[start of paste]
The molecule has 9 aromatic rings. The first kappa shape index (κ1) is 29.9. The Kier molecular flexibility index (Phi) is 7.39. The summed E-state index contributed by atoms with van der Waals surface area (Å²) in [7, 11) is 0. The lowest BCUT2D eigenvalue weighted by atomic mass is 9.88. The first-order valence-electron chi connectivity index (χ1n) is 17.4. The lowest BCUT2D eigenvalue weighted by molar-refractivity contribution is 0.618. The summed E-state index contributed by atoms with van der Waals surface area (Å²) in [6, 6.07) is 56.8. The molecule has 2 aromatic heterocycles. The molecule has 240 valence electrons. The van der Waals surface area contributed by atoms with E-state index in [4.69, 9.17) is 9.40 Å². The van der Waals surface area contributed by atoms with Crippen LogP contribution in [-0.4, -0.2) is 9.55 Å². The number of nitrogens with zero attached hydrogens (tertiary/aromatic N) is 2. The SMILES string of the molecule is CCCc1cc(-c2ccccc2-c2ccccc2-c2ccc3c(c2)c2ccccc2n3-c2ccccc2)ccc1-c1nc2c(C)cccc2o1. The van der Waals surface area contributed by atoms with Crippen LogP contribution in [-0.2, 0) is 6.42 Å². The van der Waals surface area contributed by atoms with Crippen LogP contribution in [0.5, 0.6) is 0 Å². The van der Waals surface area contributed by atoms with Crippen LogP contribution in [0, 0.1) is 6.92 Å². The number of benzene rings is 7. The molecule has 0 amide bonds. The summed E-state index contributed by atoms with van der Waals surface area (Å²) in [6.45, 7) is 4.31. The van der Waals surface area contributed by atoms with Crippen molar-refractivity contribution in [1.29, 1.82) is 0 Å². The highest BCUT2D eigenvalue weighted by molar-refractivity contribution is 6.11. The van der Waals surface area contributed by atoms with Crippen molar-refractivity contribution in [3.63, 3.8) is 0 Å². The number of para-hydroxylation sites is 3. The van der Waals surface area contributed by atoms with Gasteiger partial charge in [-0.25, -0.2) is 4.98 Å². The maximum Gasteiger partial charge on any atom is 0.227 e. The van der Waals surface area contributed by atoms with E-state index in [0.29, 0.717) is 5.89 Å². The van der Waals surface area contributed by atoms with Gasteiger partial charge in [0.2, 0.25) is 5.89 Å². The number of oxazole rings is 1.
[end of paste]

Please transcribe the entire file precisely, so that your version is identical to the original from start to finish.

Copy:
The molecule has 9 aromatic rings. The first kappa shape index (κ1) is 29.9. The Kier molecular flexibility index (Phi) is 7.39. The summed E-state index contributed by atoms with van der Waals surface area (Å²) in [7, 11) is 0. The lowest BCUT2D eigenvalue weighted by atomic mass is 9.88. The first-order valence-electron chi connectivity index (χ1n) is 17.4. The lowest BCUT2D eigenvalue weighted by molar-refractivity contribution is 0.618. The summed E-state index contributed by atoms with van der Waals surface area (Å²) in [6, 6.07) is 56.8. The molecule has 2 aromatic heterocycles. The molecule has 240 valence electrons. The van der Waals surface area contributed by atoms with E-state index in [4.69, 9.17) is 9.40 Å². The van der Waals surface area contributed by atoms with Crippen LogP contribution in [-0.4, -0.2) is 9.55 Å². The number of nitrogens with zero attached hydrogens (tertiary/aromatic N) is 2. The SMILES string of the molecule is CCCc1cc(-c2ccccc2-c2ccccc2-c2ccc3c(c2)c2ccccc2n3-c2ccccc2)ccc1-c1nc2c(C)cccc2o1. The van der Waals surface area contributed by atoms with Crippen LogP contribution in [-0.2, 0) is 6.42 Å². The van der Waals surface area contributed by atoms with Crippen LogP contribution in [0.5, 0.6) is 0 Å². The van der Waals surface area contributed by atoms with Crippen LogP contribution in [0, 0.1) is 6.92 Å². The number of benzene rings is 7. The molecule has 0 amide bonds. The summed E-state index contributed by atoms with van der Waals surface area (Å²) in [6.45, 7) is 4.31. The van der Waals surface area contributed by atoms with Crippen molar-refractivity contribution in [1.29, 1.82) is 0 Å². The highest BCUT2D eigenvalue weighted by molar-refractivity contribution is 6.11. The van der Waals surface area contributed by atoms with Crippen molar-refractivity contribution in [3.63, 3.8) is 0 Å². The number of para-hydroxylation sites is 3. The van der Waals surface area contributed by atoms with Gasteiger partial charge in [-0.25, -0.2) is 4.98 Å². The maximum Gasteiger partial charge on any atom is 0.227 e. The van der Waals surface area contributed by atoms with E-state index in [0.29, 0.717) is 5.89 Å². The van der Waals surface area contributed by atoms with Gasteiger partial charge in [0.2, 0.25) is 5.89 Å². The number of oxazole rings is 1.